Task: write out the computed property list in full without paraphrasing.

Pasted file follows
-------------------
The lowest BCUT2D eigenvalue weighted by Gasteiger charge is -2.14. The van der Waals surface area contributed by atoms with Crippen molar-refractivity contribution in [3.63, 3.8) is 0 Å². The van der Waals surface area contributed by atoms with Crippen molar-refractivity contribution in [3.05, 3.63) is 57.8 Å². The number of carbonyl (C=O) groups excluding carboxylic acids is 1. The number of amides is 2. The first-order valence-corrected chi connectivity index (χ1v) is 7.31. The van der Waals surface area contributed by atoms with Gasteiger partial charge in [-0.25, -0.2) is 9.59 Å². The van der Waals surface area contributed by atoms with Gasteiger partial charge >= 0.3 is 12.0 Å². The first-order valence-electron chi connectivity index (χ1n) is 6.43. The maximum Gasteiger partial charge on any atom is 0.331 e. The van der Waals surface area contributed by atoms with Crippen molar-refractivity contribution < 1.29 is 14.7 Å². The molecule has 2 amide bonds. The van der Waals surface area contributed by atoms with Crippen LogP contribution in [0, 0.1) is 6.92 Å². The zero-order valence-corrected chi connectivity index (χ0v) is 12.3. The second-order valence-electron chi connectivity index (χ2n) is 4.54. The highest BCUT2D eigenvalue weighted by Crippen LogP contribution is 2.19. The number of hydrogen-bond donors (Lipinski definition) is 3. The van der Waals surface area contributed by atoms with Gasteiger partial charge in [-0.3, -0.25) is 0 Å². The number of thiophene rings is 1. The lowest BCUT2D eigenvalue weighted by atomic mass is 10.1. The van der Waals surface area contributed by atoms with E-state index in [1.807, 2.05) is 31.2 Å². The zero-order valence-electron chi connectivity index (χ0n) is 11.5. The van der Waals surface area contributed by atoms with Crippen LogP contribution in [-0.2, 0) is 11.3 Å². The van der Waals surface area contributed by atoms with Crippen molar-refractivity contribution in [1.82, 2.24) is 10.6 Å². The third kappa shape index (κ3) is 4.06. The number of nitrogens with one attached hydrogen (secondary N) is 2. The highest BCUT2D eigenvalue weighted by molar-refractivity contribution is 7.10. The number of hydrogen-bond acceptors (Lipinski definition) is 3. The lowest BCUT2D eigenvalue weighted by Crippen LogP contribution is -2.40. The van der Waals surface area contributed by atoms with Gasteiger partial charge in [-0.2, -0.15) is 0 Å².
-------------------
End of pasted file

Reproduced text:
The lowest BCUT2D eigenvalue weighted by Gasteiger charge is -2.14. The van der Waals surface area contributed by atoms with Crippen molar-refractivity contribution in [3.63, 3.8) is 0 Å². The van der Waals surface area contributed by atoms with Crippen molar-refractivity contribution in [3.05, 3.63) is 57.8 Å². The number of carbonyl (C=O) groups excluding carboxylic acids is 1. The number of amides is 2. The first-order valence-corrected chi connectivity index (χ1v) is 7.31. The van der Waals surface area contributed by atoms with Gasteiger partial charge in [-0.25, -0.2) is 9.59 Å². The van der Waals surface area contributed by atoms with Gasteiger partial charge >= 0.3 is 12.0 Å². The first-order valence-electron chi connectivity index (χ1n) is 6.43. The maximum Gasteiger partial charge on any atom is 0.331 e. The van der Waals surface area contributed by atoms with Crippen molar-refractivity contribution < 1.29 is 14.7 Å². The molecule has 2 amide bonds. The van der Waals surface area contributed by atoms with Crippen LogP contribution in [0, 0.1) is 6.92 Å². The zero-order valence-corrected chi connectivity index (χ0v) is 12.3. The second-order valence-electron chi connectivity index (χ2n) is 4.54. The highest BCUT2D eigenvalue weighted by Crippen LogP contribution is 2.19. The number of hydrogen-bond donors (Lipinski definition) is 3. The van der Waals surface area contributed by atoms with Gasteiger partial charge in [-0.3, -0.25) is 0 Å². The number of thiophene rings is 1. The lowest BCUT2D eigenvalue weighted by atomic mass is 10.1. The van der Waals surface area contributed by atoms with E-state index in [1.807, 2.05) is 31.2 Å². The zero-order valence-electron chi connectivity index (χ0n) is 11.5. The van der Waals surface area contributed by atoms with Crippen LogP contribution in [-0.2, 0) is 11.3 Å². The van der Waals surface area contributed by atoms with Crippen molar-refractivity contribution in [1.82, 2.24) is 10.6 Å². The third kappa shape index (κ3) is 4.06. The number of nitrogens with one attached hydrogen (secondary N) is 2. The highest BCUT2D eigenvalue weighted by molar-refractivity contribution is 7.10. The number of hydrogen-bond acceptors (Lipinski definition) is 3. The lowest BCUT2D eigenvalue weighted by Crippen LogP contribution is -2.40. The van der Waals surface area contributed by atoms with Gasteiger partial charge in [-0.2, -0.15) is 0 Å².